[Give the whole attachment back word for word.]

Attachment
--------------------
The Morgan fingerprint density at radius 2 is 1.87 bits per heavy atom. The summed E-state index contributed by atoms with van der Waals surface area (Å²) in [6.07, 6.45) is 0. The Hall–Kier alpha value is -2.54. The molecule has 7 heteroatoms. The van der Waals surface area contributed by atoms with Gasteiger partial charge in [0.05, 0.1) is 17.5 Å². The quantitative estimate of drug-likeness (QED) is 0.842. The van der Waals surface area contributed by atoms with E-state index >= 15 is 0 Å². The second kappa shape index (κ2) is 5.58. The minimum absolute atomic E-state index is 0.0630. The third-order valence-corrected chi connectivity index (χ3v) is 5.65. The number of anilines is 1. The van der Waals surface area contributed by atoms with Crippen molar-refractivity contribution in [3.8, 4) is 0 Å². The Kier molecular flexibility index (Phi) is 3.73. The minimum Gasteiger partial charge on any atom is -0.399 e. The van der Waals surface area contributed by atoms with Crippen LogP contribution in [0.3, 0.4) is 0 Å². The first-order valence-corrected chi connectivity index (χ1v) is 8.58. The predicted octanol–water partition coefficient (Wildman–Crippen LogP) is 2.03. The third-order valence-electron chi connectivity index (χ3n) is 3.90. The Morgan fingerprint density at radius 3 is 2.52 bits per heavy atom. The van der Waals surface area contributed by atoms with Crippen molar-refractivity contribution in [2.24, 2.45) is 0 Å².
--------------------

The Morgan fingerprint density at radius 2 is 1.87 bits per heavy atom. The summed E-state index contributed by atoms with van der Waals surface area (Å²) in [6.07, 6.45) is 0. The Hall–Kier alpha value is -2.54. The molecule has 7 heteroatoms. The van der Waals surface area contributed by atoms with Gasteiger partial charge in [0.05, 0.1) is 17.5 Å². The quantitative estimate of drug-likeness (QED) is 0.842. The van der Waals surface area contributed by atoms with E-state index >= 15 is 0 Å². The second kappa shape index (κ2) is 5.58. The minimum absolute atomic E-state index is 0.0630. The third-order valence-corrected chi connectivity index (χ3v) is 5.65. The number of anilines is 1. The van der Waals surface area contributed by atoms with Crippen molar-refractivity contribution in [3.8, 4) is 0 Å². The Kier molecular flexibility index (Phi) is 3.73. The minimum Gasteiger partial charge on any atom is -0.399 e. The van der Waals surface area contributed by atoms with Crippen LogP contribution in [0.3, 0.4) is 0 Å². The first-order valence-corrected chi connectivity index (χ1v) is 8.58. The predicted octanol–water partition coefficient (Wildman–Crippen LogP) is 2.03. The third-order valence-electron chi connectivity index (χ3n) is 3.90. The Morgan fingerprint density at radius 3 is 2.52 bits per heavy atom. The van der Waals surface area contributed by atoms with Crippen molar-refractivity contribution in [2.24, 2.45) is 0 Å².